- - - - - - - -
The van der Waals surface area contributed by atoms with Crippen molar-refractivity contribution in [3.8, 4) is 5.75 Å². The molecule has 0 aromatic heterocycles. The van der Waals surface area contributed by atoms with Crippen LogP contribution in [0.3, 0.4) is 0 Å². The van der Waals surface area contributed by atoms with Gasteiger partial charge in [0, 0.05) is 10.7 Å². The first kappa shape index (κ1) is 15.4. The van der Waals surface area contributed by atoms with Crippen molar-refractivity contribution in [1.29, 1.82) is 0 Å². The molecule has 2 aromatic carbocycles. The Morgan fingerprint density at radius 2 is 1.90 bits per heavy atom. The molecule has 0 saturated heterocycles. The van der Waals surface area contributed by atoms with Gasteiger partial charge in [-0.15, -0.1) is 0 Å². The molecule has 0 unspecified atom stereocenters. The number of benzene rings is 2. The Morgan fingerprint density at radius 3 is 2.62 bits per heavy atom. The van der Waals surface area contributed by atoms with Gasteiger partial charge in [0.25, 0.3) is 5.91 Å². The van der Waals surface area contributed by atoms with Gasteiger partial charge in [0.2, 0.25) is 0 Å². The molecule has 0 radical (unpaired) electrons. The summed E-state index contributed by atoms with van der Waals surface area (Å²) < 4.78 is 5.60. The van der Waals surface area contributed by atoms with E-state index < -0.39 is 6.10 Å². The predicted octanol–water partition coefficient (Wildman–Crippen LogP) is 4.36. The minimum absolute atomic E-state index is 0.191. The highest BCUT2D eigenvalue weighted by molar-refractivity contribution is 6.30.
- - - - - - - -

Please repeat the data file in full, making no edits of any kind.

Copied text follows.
The van der Waals surface area contributed by atoms with Crippen molar-refractivity contribution in [3.8, 4) is 5.75 Å². The molecule has 0 aromatic heterocycles. The van der Waals surface area contributed by atoms with Crippen LogP contribution in [0.3, 0.4) is 0 Å². The van der Waals surface area contributed by atoms with Gasteiger partial charge in [0, 0.05) is 10.7 Å². The first kappa shape index (κ1) is 15.4. The van der Waals surface area contributed by atoms with Crippen molar-refractivity contribution in [1.29, 1.82) is 0 Å². The molecule has 2 aromatic carbocycles. The Morgan fingerprint density at radius 2 is 1.90 bits per heavy atom. The molecule has 0 saturated heterocycles. The van der Waals surface area contributed by atoms with Gasteiger partial charge in [-0.15, -0.1) is 0 Å². The molecule has 0 unspecified atom stereocenters. The number of benzene rings is 2. The Morgan fingerprint density at radius 3 is 2.62 bits per heavy atom. The van der Waals surface area contributed by atoms with Gasteiger partial charge in [0.25, 0.3) is 5.91 Å². The van der Waals surface area contributed by atoms with Gasteiger partial charge in [0.2, 0.25) is 0 Å². The molecule has 0 radical (unpaired) electrons. The summed E-state index contributed by atoms with van der Waals surface area (Å²) < 4.78 is 5.60. The van der Waals surface area contributed by atoms with E-state index < -0.39 is 6.10 Å². The predicted octanol–water partition coefficient (Wildman–Crippen LogP) is 4.36. The minimum absolute atomic E-state index is 0.191. The highest BCUT2D eigenvalue weighted by molar-refractivity contribution is 6.30.